The title is a reward for what a team can do in a season. For this reason, the players are always trying their best to get as many trophies as possible, which is practical for them to be mentioned in history. Often the greatest names will wear the strongest teams and conquer titles together. However, there are exceptions. There are legends because of loyalty that have accepted to play in unknown clubs or they are not lucky.
- Johnny Haynes
Johnny Haynes is considered to be the best player in Fulham history. Just before the entrance to Craven Cottage, there is a statue to commemorate the person who has worked for nearly two decades for the London club. Haynes also left a mark on the international arena.
At the 1966 World Cup when England won the championship, Haynes would have been present if not for a serious injury hindering. In 1962, Haynes broke his leg, lost all year of treatment and gradually declined. Haynes finished his career with 657 matches, scoring 157 goals for Craven Cottage. But he did not have the honor of winning major titles with Fulham, even with them relegated to 2nd and 3rd place in 1968 and 1969.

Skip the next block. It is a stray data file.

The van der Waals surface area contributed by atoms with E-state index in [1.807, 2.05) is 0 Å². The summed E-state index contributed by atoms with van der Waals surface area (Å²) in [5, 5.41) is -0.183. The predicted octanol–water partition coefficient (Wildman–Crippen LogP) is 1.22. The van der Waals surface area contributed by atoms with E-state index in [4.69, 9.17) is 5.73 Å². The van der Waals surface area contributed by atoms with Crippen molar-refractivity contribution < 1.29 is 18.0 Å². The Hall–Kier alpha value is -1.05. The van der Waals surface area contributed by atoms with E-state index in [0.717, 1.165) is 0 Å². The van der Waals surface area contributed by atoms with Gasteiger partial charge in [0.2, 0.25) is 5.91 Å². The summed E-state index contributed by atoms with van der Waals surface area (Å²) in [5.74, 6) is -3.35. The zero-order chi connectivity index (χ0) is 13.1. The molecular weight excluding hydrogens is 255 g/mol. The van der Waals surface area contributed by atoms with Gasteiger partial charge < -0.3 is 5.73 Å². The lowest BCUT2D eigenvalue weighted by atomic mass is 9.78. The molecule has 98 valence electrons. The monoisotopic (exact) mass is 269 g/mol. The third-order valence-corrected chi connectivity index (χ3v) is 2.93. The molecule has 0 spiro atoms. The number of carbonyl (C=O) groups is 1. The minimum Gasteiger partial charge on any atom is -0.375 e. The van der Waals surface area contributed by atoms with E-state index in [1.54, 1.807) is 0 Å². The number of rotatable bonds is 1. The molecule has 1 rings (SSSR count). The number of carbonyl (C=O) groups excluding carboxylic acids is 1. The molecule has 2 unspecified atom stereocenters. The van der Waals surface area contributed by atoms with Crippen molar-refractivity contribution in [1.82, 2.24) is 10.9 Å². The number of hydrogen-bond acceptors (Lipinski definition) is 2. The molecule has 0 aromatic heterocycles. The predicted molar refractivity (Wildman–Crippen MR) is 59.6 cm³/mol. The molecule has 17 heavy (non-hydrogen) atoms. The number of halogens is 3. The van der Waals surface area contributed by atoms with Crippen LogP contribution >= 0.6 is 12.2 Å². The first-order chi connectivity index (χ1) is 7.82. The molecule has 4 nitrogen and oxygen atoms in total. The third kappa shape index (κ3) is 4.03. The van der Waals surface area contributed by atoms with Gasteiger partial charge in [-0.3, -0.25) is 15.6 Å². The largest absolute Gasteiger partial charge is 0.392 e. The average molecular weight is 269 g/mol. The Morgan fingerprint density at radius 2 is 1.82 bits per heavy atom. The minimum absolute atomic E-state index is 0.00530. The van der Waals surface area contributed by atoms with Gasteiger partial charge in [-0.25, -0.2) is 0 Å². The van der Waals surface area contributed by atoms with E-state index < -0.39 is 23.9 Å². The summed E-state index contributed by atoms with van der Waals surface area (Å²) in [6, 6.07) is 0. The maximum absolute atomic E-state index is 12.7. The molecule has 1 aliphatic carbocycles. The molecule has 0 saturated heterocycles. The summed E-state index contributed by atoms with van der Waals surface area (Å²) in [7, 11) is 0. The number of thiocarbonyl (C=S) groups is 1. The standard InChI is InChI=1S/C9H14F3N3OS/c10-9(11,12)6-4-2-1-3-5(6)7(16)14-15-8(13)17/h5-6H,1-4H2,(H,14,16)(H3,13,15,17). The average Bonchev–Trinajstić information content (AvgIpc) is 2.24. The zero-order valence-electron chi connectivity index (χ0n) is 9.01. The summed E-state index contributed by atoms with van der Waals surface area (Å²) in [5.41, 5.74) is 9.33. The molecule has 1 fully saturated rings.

- Giuseppe Signori
Giuseppe Signori is a very comprehensive striker. The man born in 1968 is agile, technical and has a good finishing. He is also versatile when he can kick, brush, and kick guard. Signori can attract any audience to watch the match alone. The golden age of the former striker was when he wore Lazio from 1992 to 1997, where he scored 107 goals in just 152 matches. But at that time Lazio could not win any major and small titles.
- Tom Finney
Sir Tom Finney is arguably the most outstanding player of his time. The man born in 1922 is still considered one of the greatest men of English football. With the exception of a single game played for Northern Ireland’s Distillery in the final season, Finney’s career is tied to Preston North End. In it, he and they went down to play two seasons in the second division, not going anywhere else.